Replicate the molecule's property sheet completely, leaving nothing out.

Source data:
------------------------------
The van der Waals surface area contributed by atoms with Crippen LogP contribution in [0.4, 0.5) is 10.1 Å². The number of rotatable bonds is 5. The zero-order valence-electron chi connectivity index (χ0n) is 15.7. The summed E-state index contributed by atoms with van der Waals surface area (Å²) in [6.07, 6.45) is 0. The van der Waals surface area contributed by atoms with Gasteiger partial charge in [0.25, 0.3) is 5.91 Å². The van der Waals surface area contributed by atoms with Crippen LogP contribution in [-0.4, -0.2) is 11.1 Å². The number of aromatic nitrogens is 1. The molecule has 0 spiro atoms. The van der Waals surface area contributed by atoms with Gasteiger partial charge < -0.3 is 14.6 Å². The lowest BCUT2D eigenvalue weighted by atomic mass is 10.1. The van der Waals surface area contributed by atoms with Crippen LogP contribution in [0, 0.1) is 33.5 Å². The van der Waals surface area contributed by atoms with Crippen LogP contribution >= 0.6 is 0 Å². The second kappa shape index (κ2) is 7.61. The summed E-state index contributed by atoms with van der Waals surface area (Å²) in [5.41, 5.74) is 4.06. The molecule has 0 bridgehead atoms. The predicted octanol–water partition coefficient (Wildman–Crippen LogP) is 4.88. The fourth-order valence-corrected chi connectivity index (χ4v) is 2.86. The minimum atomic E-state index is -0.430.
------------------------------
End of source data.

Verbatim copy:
The van der Waals surface area contributed by atoms with Crippen LogP contribution in [0.4, 0.5) is 10.1 Å². The number of rotatable bonds is 5. The zero-order valence-electron chi connectivity index (χ0n) is 15.7. The summed E-state index contributed by atoms with van der Waals surface area (Å²) in [6.07, 6.45) is 0. The van der Waals surface area contributed by atoms with Gasteiger partial charge in [0.25, 0.3) is 5.91 Å². The van der Waals surface area contributed by atoms with Crippen LogP contribution in [-0.4, -0.2) is 11.1 Å². The number of aromatic nitrogens is 1. The molecule has 0 spiro atoms. The van der Waals surface area contributed by atoms with Gasteiger partial charge < -0.3 is 14.6 Å². The lowest BCUT2D eigenvalue weighted by atomic mass is 10.1. The van der Waals surface area contributed by atoms with Crippen LogP contribution in [0, 0.1) is 33.5 Å². The van der Waals surface area contributed by atoms with Crippen LogP contribution >= 0.6 is 0 Å². The second kappa shape index (κ2) is 7.61. The summed E-state index contributed by atoms with van der Waals surface area (Å²) in [5.41, 5.74) is 4.06. The molecule has 0 bridgehead atoms. The predicted octanol–water partition coefficient (Wildman–Crippen LogP) is 4.88. The fourth-order valence-corrected chi connectivity index (χ4v) is 2.86. The minimum atomic E-state index is -0.430.